The Flying Maciste Brothers said...

Thanks, CG -- but take care -- don't over-extend yourself!;)
Welcome to the blog!

Anonymous said...


HaHa!! I made sure I was careful.

I started a blog not too long ago. When you get the chance, give it a look....

Wine and Werewolves

venoms5 said...

Nice tribute to Ingrid and an interesting take via visual aid on the "staking" scene at the end of VAMPIRE LOVERS.

The Flying Maciste Brothers said...

Many continued thanks, Brian. We Macistes really groove on COOL ASS CINEMA and are happy to see you hanging out here as well!

Isn't it incredible how much fun these artists had devising film once upon a time. It seems like so very, very few filmmakers are "allowed" to play with their subject matter these days. It's all so tediously strait-forward and unimaginative. This may be executive enforced most of the time and that is the shame...

venoms5 said...

For me, the filmmakers of old were only limited by their budgetary constraints and lack of resources during those times. But these same artisans surpassed these restrictions by way of their unlimited imaginations in creating as realistic a scenario as possible.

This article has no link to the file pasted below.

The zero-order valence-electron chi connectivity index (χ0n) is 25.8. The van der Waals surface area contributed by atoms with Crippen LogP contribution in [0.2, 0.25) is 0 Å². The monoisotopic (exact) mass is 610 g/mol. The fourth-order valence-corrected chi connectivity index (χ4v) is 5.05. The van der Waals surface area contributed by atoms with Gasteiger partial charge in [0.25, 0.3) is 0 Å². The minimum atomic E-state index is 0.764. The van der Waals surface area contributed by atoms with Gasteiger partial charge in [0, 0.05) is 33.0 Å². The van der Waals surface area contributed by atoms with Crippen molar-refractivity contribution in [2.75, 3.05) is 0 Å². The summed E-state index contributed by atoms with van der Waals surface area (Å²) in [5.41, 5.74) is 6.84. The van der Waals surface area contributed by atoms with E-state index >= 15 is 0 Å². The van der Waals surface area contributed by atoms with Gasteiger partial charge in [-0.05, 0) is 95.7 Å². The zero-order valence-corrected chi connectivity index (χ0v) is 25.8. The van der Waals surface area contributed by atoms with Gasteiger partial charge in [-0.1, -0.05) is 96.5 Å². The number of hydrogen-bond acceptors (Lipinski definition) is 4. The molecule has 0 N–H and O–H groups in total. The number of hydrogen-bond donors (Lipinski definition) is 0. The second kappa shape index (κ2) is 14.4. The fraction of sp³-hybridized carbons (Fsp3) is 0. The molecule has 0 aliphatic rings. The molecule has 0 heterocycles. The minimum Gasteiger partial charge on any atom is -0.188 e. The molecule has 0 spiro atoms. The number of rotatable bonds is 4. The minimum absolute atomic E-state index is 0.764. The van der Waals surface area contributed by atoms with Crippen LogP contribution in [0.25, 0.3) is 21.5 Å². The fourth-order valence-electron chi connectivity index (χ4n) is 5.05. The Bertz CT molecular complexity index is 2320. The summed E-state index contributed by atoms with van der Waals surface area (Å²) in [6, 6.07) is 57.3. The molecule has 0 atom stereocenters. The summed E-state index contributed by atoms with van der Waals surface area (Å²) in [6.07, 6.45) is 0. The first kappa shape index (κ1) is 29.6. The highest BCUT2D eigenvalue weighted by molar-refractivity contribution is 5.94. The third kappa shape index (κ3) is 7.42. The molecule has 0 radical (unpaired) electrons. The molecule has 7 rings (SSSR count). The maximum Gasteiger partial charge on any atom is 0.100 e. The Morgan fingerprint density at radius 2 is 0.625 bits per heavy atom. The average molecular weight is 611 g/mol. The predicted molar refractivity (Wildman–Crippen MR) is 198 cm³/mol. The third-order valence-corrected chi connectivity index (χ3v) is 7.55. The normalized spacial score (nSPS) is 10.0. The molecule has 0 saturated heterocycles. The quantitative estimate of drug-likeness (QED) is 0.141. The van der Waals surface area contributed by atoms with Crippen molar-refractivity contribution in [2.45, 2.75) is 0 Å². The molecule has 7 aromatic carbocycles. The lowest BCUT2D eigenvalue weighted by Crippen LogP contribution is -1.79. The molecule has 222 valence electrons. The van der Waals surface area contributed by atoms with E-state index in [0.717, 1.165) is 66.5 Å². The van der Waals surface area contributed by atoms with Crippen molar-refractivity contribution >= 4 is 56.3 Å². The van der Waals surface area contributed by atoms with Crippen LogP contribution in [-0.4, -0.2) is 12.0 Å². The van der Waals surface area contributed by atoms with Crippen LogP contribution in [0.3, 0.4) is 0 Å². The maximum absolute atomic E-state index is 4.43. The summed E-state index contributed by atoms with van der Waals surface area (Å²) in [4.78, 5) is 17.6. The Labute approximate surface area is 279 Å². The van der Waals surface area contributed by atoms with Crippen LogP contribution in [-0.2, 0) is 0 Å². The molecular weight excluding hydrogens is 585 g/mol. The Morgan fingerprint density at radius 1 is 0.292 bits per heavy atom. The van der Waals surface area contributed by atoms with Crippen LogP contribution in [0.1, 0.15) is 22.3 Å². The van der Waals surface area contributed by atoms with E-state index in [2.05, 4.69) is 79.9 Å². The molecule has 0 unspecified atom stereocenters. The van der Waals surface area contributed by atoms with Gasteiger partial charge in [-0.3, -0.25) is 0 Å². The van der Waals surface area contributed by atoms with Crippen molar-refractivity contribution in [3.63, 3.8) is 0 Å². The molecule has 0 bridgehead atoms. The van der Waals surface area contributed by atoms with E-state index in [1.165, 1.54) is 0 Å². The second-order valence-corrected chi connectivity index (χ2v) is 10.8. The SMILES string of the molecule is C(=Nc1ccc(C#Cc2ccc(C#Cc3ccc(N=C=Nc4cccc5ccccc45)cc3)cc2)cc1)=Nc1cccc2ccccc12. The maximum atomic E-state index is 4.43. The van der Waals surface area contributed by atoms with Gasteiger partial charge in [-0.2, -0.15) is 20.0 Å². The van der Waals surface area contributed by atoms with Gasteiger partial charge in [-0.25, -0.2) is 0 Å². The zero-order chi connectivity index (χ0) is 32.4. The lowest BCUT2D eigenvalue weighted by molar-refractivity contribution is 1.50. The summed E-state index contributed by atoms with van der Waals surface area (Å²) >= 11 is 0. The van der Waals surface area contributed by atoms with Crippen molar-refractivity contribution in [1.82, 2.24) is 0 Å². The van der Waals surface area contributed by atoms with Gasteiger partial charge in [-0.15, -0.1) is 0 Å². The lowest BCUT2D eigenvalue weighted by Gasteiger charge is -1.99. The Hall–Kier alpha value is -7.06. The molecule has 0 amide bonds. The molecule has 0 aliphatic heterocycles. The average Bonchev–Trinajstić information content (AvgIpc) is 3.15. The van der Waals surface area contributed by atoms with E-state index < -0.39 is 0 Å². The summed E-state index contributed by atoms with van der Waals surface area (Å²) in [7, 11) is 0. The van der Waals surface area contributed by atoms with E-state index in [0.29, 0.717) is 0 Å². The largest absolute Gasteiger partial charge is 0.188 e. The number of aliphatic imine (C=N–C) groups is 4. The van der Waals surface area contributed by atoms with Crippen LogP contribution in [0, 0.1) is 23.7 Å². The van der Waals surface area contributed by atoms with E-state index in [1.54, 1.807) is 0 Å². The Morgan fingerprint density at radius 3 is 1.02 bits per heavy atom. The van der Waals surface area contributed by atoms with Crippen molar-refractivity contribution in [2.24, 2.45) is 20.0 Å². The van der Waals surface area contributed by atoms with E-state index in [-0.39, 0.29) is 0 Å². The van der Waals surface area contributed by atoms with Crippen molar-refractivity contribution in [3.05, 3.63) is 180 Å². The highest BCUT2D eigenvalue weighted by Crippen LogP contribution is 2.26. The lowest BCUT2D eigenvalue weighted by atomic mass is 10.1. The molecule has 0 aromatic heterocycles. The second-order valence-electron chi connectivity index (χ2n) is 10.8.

Today, anything can be done within a computer. Regardless of how sloppily executed it is, people still buy into it. Give them an old fashioned special effect, or a meticulously created studio set, an effective performance, and it's old hat, boring, or unrealistic.

Personally, I prefer live effects as they appear tangible. It looks like I could reach out and touch it, see around it. Most all CG effects look fake to me. It all looks flat. It doesn't flow naturally and so many of these effects give off a visual appearance of being in two dimensions.

Perhaps this lack of technological advancement is why so many older films are far more rich in different aspects of there productions as opposed to more modern movies where the action, or a plethora of computer effects sells the film. The performances sold those movies with the action being the added attraction.

I wouldn't doubt if eventually actors were no longer needed for movies with literally everything being created in the computer.

Hopefully, there will continue to be a legion of fans (regardless of how small a group it may be) that will keep these older, more magical movies alive, and not bury them under the rubble brought about from the onslaught of computer technology in cinema.

Christine said...

Wonderful movie. Gothic, romantic, exciting... A Hammer classic.